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Trump eyes big reveal as veepstakes hits final stretch

With the pomp and pageantry of his official nomination just days away, Donald Trump’s search for a running mate on the Republican presidential ticket is in the home stretch, with a trio of frontrunners jockeying to be first across the finish line.

Trump eyes big reveal as veepstakes hits final stretch

The former US president is seeking a number two who can walk the delicate line between helping mobilize Trump’s right-wing base and staying in lane as a sidekick who won’t hog the limelight or, worse, prove more popular than the boss.

Trump is expected to make his choice public during next week’s Republican National Convention in Milwaukee, with an announcement anticipated as early as the opening day on Monday.

The billionaire appears to have zeroed in on two US senators, J.D. Vance of Ohio and Marco Rubio of Florida, as well as North Dakota Governor Doug Burgum, who initially ran against Trump for the nomination before falling in line.

The calculus might yet change, as Trump told Fox News on Monday that he was weighing a “great bench” of prospects and had not made a decision.

“It’s going to be a great vice president, meaning a person that can do a fantastic job as president, because you always have to think of that first,” he said.

“And then, second, somebody that helps you get elected. And there’s nothing wrong with that.”

Ever the consummate showman, Trump has been ramping up the intrigue, sending out a “long list” of contenders early on and offering conflicting accounts of how far along he was in the selection process.

There was speculation that he might use his first public appearance in 11 days to announce Rubio as he addressed supporters at his Doral golf club, on the outskirts of Miami.

He namechecked the senator, who was in the front row, several times but was silent on his thinking for the veepstakes.

Trump could have dropped his big reveal at any point in the days before Milwaukee, except that the news would have interrupted arguably one of the worst weeks in the career of his 81-year-old rival Joe Biden.

The veteran Democrat is facing calls to drop out of the race after a widely-panned debate performance against Trump raised questions about the mental capacity of America’s oldest-ever president.

“The big danger right now is because all the attention is focused on Biden, that if you announce anything, it will get lost,” Republican strategist Rob Burgess, who worked on the Trump 2016 and 2020 campaigns, told AFP.

One of the biggest factors for Trump will be his running mate’s fund-raising prowess, and the contenders have all been under pressure to showcase their connections with wealthy mega-donors.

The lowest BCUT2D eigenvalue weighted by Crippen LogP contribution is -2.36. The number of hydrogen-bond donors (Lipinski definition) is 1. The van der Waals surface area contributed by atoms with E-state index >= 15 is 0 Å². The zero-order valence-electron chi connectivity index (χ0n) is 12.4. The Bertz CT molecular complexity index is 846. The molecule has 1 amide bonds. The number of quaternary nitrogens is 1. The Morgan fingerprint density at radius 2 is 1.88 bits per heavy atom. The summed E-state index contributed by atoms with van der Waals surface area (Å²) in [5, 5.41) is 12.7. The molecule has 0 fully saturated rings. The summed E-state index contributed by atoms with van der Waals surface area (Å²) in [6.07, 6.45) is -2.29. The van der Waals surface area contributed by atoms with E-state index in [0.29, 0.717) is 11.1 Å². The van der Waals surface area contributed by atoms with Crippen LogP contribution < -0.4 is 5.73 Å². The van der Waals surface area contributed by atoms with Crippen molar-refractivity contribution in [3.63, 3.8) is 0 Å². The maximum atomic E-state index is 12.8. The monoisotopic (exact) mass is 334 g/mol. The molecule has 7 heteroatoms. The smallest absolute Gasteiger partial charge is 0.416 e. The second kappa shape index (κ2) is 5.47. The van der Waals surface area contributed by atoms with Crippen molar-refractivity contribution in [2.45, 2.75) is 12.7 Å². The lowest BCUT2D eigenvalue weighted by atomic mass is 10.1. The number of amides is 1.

Meanwhile, the campaign has ensured that they are booked regularly for cable news interviews a kind of casting call that allows Trump to assess how they look in front of the cameras, a priority for the former reality TV star.

Trump said before the June 27 debate that he already knew who his running mate would be, noting that his pick would likely be attending that night.

The three frontrunners were all bused to the CNN studio in Atlanta along with some less-favored hopefuls to watch from a volleyball court before being sent in to pitch for Trump on the press line.

Political analyst Donald Nieman said he expected Vance to get the nod as an articulate messenger for Trumpism who is seen as a draw for working class white men in the crucial swing states of Pennsylvania, Michigan and Wisconsin.

But he added that a less “thin-skinned” Trump might have been persuaded to go with Nikki Haley, a one-time UN ambassador who was his last-standing rival in the nominating contest.

“She would bring Republican defectors and suburban women to Trump something he needs,” Nieman, a history professor at Binghamton University in New York state, told AFP.

“But he won’t because she hasn’t signaled abject loyalty and a willingness to submerge her own identity.”

Haley, who says she is supporting Trump, has not been invited to the convention, according to Politico.

It remains to be seen in any case whether the successful candidate has what it takes to succeed where Mike Pence failed, and use the job as a springboard to the presidency.

“I’m not at all convinced that whoever Trump’s vice president is, that he or she will have as significant a role as many of their predecessors,” said constitutional expert Joel Goldstein, of Saint Louis University in Missouri.

“Although the vice president’s role has grown, ultimately it depends upon the president’s personality and his or her leadership style.”

ft/des

This article was generated from an automated news agency feed without modifications to text.

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